Atmospheric zone signals are a decisive move towards zero-emission devices

Written by Melissa Yu

California prides itself on being a leader in climate action, with a commitment to reduce emissions in the coming decades and reach carbon neutrality by 2045. But recent studies suggest the state is far from achieving these goals, in part because emissions from buildings continue to go in the wrong direction—increasing 17.8 percent in the residential sector since 2014. Aviation agencies across the country have authority under the Clean Air Act to set zero-emission standards for devices, and the Bay Area Air Quality Management District (Air Zone) is expected to become the first government body to set an appointment Absolutely requires that new devices be emission-free.

Our Air District has announced its intent to amend the existing residential furnace and water heater rules, 9-4 and 9-6. Existing rules already limit emissions of nitrogen oxide (or nitrogen oxides) from residential water heaters and furnaces, but current standards are not low enough to require fuel swaps (away from gas) and still allow pollution to continue, with effects on both indoor and outdoor air quality. On the other hand, NOx-free appliance standards will ensure the transition from polluting fossil fuel appliances to clean and healthy alternatives.

The emissions under review here, nitrogen oxides, are highly reactive toxic gases that are emitted when fuels are burned, such as when operating cars, trucks, power plants, and household appliances. Nitrogen oxides also react with the sun and the atmosphere to become harmful haze (ozone) and particulate matter (PM2.5).

Most household appliances in California run on gas and emit nitrogen oxides in and near our homes. In the Bay Area, appliances release nearly three times as many nitrogen oxides as passenger vehicles, and more than eight times as much nitrogen oxides as power plants. As a result of this device contamination, buildings in California are responsible for more than 1,500 premature deaths and more than $17 billion in health impact costs.

To address this major source of deadly pollution, the Air District proposes that all newly purchased water heaters and spaces be emission-free as of 2027, although implementation dates vary by device:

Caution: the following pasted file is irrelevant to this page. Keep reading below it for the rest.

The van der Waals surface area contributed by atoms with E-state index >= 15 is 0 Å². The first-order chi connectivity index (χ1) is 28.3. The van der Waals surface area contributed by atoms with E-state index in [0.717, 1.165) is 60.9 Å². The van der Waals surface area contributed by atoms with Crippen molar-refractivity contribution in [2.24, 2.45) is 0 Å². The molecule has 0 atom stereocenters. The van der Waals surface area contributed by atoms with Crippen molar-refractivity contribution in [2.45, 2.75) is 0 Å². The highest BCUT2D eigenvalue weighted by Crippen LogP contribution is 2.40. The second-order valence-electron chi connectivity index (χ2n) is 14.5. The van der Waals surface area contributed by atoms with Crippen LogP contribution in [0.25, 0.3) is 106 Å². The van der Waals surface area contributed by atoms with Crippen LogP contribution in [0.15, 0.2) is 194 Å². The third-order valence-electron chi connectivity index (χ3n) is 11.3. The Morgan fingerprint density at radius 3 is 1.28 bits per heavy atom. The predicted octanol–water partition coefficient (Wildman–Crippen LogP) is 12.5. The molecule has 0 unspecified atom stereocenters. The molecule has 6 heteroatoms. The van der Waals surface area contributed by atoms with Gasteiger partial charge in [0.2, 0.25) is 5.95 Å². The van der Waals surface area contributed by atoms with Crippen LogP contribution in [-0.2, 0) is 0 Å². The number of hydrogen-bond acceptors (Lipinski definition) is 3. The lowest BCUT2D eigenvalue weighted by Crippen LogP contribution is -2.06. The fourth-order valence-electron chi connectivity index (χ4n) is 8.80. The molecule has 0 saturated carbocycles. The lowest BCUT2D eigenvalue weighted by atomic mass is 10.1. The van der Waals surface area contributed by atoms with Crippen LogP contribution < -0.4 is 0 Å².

• 2027 = All new home water heaters will be zero-emissions
  • 2029 = New home and commercial ovens will be zero emission
  • 2031 = New commercial water heaters will be zero emissions

These regulations apply to manufacturers, installers, retailers and resellers. They are “point of sale” regulations, which means that all appliances sold or installed in a nine-county area after the specified date must comply with zero emissions requirements. The rules will not require proactive modifications, but will only affect hardware replacement and new construction. All major gas appliances in our homes already have zero-emissions analogs on the market: heat pump water heaters, air source heat pumps, induction stoves, and electric dryers.

Regulating NOx in appliances will promote the electrification of new and existing buildings in a way that prioritizes the sanitation communities. Low-income communities are disproportionately affected because they are already located near sources of pollution such as power plants and major highways. Growing up in homes with devices that emit nitrogen oxides has been found to be a precursor to childhood asthma. Disposing of gas appliances reduces NOx pollution in these homes.

In making this move, the weather district is aligned with state policy and funding priorities: Governor Newsom recently set a goal of three million climate-ready, climate-friendly homes by 2030 and seven million by 2035, to be achieved through deployment. Six million heat pumps by 2030. At least half of the funding to achieve this policy goal will be directed towards disadvantaged communities.

There will likely be an Air District Council hearing on how the ruling will be adopted at the end of this year or early next year. If your organization would like to participate, you can become a participant in the official Air District Stakeholder Working Group. Additionally, as an individual, you can join a group of advocates for informal bi-monthly meetings to hear the latest updates on the rule-making process and comment on how you want to see the airspace move forward. To participate or learn more, email Melissa Yu at [email protected]

Melissa Yu is the branch’s chief energy campaigner.

%d bloggers like this: